With recent news that even Paris has one, food trucks are certainly in vogue these days. In the U.S., they're now spreading from the hot scenes in Los Angeles and New York to smaller cities, like Milwaukee and Madison. Even school systems are jumping on the food truck bandwagon.
A bizarre event has drawn scientists to a beach in Oregon — a floating concrete dock from Japan has washed ashore. It had been ripped from its moorings by last year's tsunami and floated across the Pacific.
The dock is encrusted with mussels, barnacles and other marine life from Asia. Scientists are amazed these organisms survived the 14-month voyage, but they're also worried some of these organisms could become pests in U.S. waters.
Alan Alda challenged scientists to explain what a flame is to an 11-year-old. Three months and more than 800 entries later he is back with the winner of the contest. Ira Flatow and guests discuss the winning entry and why the contest was an effective exercise in science communication.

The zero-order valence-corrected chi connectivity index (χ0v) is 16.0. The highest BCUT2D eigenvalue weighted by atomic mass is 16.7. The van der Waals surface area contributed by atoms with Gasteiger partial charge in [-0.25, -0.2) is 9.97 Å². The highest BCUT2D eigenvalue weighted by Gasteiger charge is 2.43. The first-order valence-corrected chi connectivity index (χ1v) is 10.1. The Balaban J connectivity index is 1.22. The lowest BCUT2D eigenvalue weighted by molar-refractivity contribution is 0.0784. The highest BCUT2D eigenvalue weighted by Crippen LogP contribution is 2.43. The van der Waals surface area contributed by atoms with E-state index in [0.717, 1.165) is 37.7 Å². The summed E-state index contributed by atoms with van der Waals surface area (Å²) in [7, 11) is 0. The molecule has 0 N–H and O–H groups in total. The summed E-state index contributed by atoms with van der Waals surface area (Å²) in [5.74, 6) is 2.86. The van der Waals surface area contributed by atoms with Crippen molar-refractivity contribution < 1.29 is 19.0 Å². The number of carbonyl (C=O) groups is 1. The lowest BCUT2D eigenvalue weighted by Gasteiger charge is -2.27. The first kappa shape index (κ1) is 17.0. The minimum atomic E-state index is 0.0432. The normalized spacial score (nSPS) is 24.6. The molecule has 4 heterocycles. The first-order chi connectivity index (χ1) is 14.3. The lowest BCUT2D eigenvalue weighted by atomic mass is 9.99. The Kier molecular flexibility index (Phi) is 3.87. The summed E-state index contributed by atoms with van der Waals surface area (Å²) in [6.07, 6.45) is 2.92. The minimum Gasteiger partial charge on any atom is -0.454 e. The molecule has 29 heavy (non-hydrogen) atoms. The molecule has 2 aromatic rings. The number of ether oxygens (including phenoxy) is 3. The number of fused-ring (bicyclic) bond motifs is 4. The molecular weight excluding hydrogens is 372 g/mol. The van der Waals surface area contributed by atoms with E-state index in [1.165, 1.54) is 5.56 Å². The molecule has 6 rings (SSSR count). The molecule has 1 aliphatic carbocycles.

Reporting in the journal Nature Communications,researchers write that they were able to track down the cells causing clogged arteries. Dr. Jill Helms, co-author on the study, discusses why stem cells are to blame and how the study could lead to more effective treatments.
This is SCIENCE FRIDAY. I'm Ira Flatow. Meet Flame, every PC owner's worst nightmare. This newly discovered malware gives an attacker remote access to your computer. It can listen in on your conversations, look through your webcam. It was first detected in the Middle East and has been infecting computers for at least two years.
This is SCIENCE FRIDAY. I'm Ira Flatow. Last week, the SpaceX Dragon capsule splashed down in the Pacific, wrapping up a glitch-free journey to the International Space Station. It was an historic first. The Dragon is really the only private spacecraft to have made the trip. This time there was only cargo aboard. But it will be - not be long before astronauts are hitching rides on the Dragon? That's what SpaceX is planning for next, and they hope to have seats ready for travelers by 2015. So you can mark that in your calendar.
You're listening to SCIENCE FRIDAY. I'm Ira Flatow. Our next story is about one person's garbage being another person's treasure. You know how that works. Well, this one is a very interesting story. Last year, the National Reconnaissance Office, they operate America's spy satellites, well, the National Reconnaissance Office called up NASA with an offer: Would NASA like a couple of old spy telescopes? We don't need them. Could you do anything useful with them? We'll give them to you.